Monthly archives "May 2017"

TAO June 2017–Of, By, and For the People

Playing Well with Others, Part 4

Of, By, and For the People

Music making is an art with a generous heart. When we invite more and more people into our circle of music friends, everyone benefits. As leaders, our challenge is to be ready with just the right choice of music that will encourage success. Let’s continue looking at the many wonderful resources available to us. Last month we looked at hymn-based literature for organ and solo instrument. This time we are going to survey non-hymn tune based works.
Let’s start with Bernard Wayne Sanders’ lovely Ornament of Grace (Concordia 977288WEB), a prize-winning work for the AGO’s 2008-2009 International Year of the Organ . I remember being surprised that such a simple, direct work would be presented among the many more elaborate pieces one encounters at these awesome biennial events. Since then, I have used it several times in concert, prelude or communion. Even though oboe or violin is called for, any instrument could take the solo line. Since its premier, Mr. Saunders has composed From Realms of Endless Day (Concordia 977369WEB). Flute or violin are called into service to express these four imaginative descriptions of the archangels. Trumpet would be a great choice, too. Of course, they are perfect for All Saints’ Day, but frankly, if you leave out the titles, they would be useful on any festive Sunday.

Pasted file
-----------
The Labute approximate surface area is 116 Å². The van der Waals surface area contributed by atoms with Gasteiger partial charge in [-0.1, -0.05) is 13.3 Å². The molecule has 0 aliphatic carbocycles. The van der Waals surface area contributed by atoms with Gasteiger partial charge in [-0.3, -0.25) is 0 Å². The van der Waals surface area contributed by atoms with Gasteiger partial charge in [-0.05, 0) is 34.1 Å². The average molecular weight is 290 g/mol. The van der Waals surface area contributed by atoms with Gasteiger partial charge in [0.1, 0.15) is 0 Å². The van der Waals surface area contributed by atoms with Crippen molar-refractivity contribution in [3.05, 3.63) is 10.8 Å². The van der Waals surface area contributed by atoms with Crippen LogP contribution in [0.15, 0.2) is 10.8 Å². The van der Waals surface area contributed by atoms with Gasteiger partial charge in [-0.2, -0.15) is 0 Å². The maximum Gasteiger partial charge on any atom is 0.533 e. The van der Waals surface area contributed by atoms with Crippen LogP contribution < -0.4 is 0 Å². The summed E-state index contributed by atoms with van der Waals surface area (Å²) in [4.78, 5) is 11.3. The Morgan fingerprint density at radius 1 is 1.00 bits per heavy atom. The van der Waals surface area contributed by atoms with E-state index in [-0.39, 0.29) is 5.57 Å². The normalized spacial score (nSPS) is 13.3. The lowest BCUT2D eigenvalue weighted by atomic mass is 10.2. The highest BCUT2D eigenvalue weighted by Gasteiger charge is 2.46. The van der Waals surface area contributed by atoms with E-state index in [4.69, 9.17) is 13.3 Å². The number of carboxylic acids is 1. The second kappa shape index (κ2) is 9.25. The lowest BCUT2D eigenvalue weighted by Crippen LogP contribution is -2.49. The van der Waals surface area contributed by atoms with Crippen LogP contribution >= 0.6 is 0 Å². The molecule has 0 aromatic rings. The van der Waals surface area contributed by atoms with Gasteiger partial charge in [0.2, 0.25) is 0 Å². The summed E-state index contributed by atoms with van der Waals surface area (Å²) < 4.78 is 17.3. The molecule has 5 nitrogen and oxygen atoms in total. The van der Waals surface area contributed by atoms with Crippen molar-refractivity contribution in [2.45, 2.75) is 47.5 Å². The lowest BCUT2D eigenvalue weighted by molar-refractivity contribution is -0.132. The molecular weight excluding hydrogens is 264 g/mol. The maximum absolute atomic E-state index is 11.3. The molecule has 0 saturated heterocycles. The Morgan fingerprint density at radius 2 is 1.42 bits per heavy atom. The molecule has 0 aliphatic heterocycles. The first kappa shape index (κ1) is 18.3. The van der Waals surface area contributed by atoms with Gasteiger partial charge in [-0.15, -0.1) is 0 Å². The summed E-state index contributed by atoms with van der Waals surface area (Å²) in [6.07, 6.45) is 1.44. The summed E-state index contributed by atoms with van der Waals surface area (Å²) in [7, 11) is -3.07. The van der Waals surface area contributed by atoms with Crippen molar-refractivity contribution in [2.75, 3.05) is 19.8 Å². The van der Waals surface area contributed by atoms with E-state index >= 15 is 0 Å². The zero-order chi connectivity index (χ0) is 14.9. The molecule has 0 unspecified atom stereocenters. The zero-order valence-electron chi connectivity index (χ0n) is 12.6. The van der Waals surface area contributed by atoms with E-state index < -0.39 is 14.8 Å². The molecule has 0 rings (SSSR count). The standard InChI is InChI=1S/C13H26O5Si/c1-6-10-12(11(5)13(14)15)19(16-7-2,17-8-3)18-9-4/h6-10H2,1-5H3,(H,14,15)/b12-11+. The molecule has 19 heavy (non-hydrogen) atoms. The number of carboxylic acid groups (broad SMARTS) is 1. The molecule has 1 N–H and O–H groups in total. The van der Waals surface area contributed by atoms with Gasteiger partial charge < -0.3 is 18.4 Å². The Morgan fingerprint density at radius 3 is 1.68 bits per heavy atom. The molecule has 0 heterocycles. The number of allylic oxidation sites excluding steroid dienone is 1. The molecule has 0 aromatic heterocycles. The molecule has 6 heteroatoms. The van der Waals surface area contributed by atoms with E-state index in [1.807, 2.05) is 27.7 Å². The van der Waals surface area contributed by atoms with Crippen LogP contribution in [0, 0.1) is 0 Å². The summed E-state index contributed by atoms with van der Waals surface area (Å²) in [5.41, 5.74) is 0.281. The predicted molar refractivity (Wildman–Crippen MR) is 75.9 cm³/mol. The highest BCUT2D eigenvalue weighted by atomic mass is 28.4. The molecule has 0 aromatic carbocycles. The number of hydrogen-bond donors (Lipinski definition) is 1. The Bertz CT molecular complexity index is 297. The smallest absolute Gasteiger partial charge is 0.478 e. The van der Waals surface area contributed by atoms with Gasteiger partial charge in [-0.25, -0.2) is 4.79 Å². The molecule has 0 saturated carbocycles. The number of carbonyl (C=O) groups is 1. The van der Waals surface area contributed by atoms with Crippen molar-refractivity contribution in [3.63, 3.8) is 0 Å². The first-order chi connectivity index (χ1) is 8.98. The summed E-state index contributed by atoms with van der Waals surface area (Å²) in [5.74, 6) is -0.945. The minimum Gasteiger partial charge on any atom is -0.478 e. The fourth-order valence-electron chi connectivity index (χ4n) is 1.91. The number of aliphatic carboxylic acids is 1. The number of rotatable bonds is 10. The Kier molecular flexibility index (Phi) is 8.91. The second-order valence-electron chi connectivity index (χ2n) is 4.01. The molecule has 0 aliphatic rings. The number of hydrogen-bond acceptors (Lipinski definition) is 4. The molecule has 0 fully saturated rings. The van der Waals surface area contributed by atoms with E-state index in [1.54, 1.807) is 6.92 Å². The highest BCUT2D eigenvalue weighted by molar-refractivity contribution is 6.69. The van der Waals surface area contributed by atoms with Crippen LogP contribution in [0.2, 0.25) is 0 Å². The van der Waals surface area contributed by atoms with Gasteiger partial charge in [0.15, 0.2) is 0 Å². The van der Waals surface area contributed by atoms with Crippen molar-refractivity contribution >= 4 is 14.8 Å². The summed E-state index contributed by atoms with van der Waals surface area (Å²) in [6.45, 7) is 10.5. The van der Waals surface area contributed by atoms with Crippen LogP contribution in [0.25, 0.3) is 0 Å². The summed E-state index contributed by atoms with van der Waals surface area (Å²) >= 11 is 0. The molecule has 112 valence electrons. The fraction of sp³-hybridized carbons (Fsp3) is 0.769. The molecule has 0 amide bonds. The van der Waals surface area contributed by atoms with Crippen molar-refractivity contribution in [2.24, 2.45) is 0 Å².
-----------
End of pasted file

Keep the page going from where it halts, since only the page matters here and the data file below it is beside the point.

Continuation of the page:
For years, well-known arranger, S. Drummond Wolff, has supplied the church with many volumes of his Baroque Music for Solo Instrument and Keyboard, Vols. 1-5. (MorningStar Music 20-950 on), as well as his Telemann for Instrument and Keyboard. (Concordia 976474WEB). If you have an enthusiastic soloist at the late beginning level, you can’t go wrong with these. With Mr. Wolff’s passion for the Baroque, this is just the beginning. Both publishers offer many more of his arrangements. Check them out.
Charles Callahan has arranged two very flexible volumes of Romantic music in Music for Organ and Solo Instrument (MSM 20-974). The first includes “Andante Grazioso” by Gaston Dethier for flute, oboe, violin, viola, or Bb clarinet; “Legend,” Op.5, #2, by Louis Vierne for upper C and Bb instruments, viola, horn in F or English horn; and a new musicological find, “Prelude in G” by Cesar Franck. The second set (MSM 20-601) includes Karg-Elert’s, “Chorale on Machs mit mir, Gott,” with parts for clarinet, viola, or cello; Debussy’s, “Petite Piece,” with parts for violin, clarinet, viola, or Eb alto sax; an “Adagio” by A. Guilmant and Edward MacDowell’s lovely, “Aria,” both including parts for upper C or Bb instruments or viola. All these useful selections require intermediate instrumental skill, with some moderately challenging rhythmic patterns, which you could teach by rote.